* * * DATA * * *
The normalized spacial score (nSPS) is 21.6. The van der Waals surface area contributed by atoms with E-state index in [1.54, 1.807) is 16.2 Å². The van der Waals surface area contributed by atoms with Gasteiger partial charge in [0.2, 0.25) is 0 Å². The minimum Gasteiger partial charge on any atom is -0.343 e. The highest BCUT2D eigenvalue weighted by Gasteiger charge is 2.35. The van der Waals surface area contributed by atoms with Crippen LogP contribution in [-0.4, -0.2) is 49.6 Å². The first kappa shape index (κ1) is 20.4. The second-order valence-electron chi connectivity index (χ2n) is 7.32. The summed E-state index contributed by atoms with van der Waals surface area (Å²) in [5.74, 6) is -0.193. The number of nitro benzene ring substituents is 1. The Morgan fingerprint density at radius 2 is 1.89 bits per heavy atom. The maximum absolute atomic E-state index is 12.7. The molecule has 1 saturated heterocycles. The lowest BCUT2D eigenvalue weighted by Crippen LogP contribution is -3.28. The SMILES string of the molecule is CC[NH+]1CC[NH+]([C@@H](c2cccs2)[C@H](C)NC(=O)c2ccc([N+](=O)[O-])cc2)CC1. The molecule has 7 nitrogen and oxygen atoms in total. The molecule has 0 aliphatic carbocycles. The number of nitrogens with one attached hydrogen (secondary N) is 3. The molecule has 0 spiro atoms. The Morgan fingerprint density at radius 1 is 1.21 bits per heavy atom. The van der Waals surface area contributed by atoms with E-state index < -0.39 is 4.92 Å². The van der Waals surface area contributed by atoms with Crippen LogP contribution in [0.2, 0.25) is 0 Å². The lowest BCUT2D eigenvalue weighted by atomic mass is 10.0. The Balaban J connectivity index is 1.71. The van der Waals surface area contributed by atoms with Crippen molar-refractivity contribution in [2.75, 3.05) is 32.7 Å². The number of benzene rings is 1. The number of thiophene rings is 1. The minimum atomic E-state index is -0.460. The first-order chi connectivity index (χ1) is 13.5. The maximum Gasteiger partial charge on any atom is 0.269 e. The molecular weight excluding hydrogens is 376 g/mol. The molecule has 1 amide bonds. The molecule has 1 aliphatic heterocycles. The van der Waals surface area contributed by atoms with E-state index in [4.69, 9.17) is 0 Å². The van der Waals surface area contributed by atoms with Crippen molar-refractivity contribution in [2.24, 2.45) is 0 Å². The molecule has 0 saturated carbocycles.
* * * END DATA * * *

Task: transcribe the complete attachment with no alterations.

The normalized spacial score (nSPS) is 21.6. The van der Waals surface area contributed by atoms with E-state index in [1.54, 1.807) is 16.2 Å². The van der Waals surface area contributed by atoms with Gasteiger partial charge in [0.2, 0.25) is 0 Å². The minimum Gasteiger partial charge on any atom is -0.343 e. The highest BCUT2D eigenvalue weighted by Gasteiger charge is 2.35. The van der Waals surface area contributed by atoms with Crippen LogP contribution in [-0.4, -0.2) is 49.6 Å². The first kappa shape index (κ1) is 20.4. The second-order valence-electron chi connectivity index (χ2n) is 7.32. The summed E-state index contributed by atoms with van der Waals surface area (Å²) in [5.74, 6) is -0.193. The number of nitro benzene ring substituents is 1. The Morgan fingerprint density at radius 2 is 1.89 bits per heavy atom. The maximum absolute atomic E-state index is 12.7. The molecule has 1 saturated heterocycles. The lowest BCUT2D eigenvalue weighted by Crippen LogP contribution is -3.28. The SMILES string of the molecule is CC[NH+]1CC[NH+]([C@@H](c2cccs2)[C@H](C)NC(=O)c2ccc([N+](=O)[O-])cc2)CC1. The molecule has 7 nitrogen and oxygen atoms in total. The molecule has 0 aliphatic carbocycles. The number of nitrogens with one attached hydrogen (secondary N) is 3. The molecule has 0 spiro atoms. The Morgan fingerprint density at radius 1 is 1.21 bits per heavy atom. The van der Waals surface area contributed by atoms with E-state index < -0.39 is 4.92 Å². The van der Waals surface area contributed by atoms with Crippen LogP contribution in [0.2, 0.25) is 0 Å². The lowest BCUT2D eigenvalue weighted by atomic mass is 10.0. The Balaban J connectivity index is 1.71. The van der Waals surface area contributed by atoms with Crippen molar-refractivity contribution in [2.75, 3.05) is 32.7 Å². The number of benzene rings is 1. The number of thiophene rings is 1. The minimum atomic E-state index is -0.460. The first-order chi connectivity index (χ1) is 13.5. The maximum Gasteiger partial charge on any atom is 0.269 e. The molecular weight excluding hydrogens is 376 g/mol. The molecule has 1 amide bonds. The molecule has 1 aliphatic heterocycles. The van der Waals surface area contributed by atoms with E-state index in [4.69, 9.17) is 0 Å². The van der Waals surface area contributed by atoms with Crippen molar-refractivity contribution in [2.24, 2.45) is 0 Å². The molecule has 0 saturated carbocycles.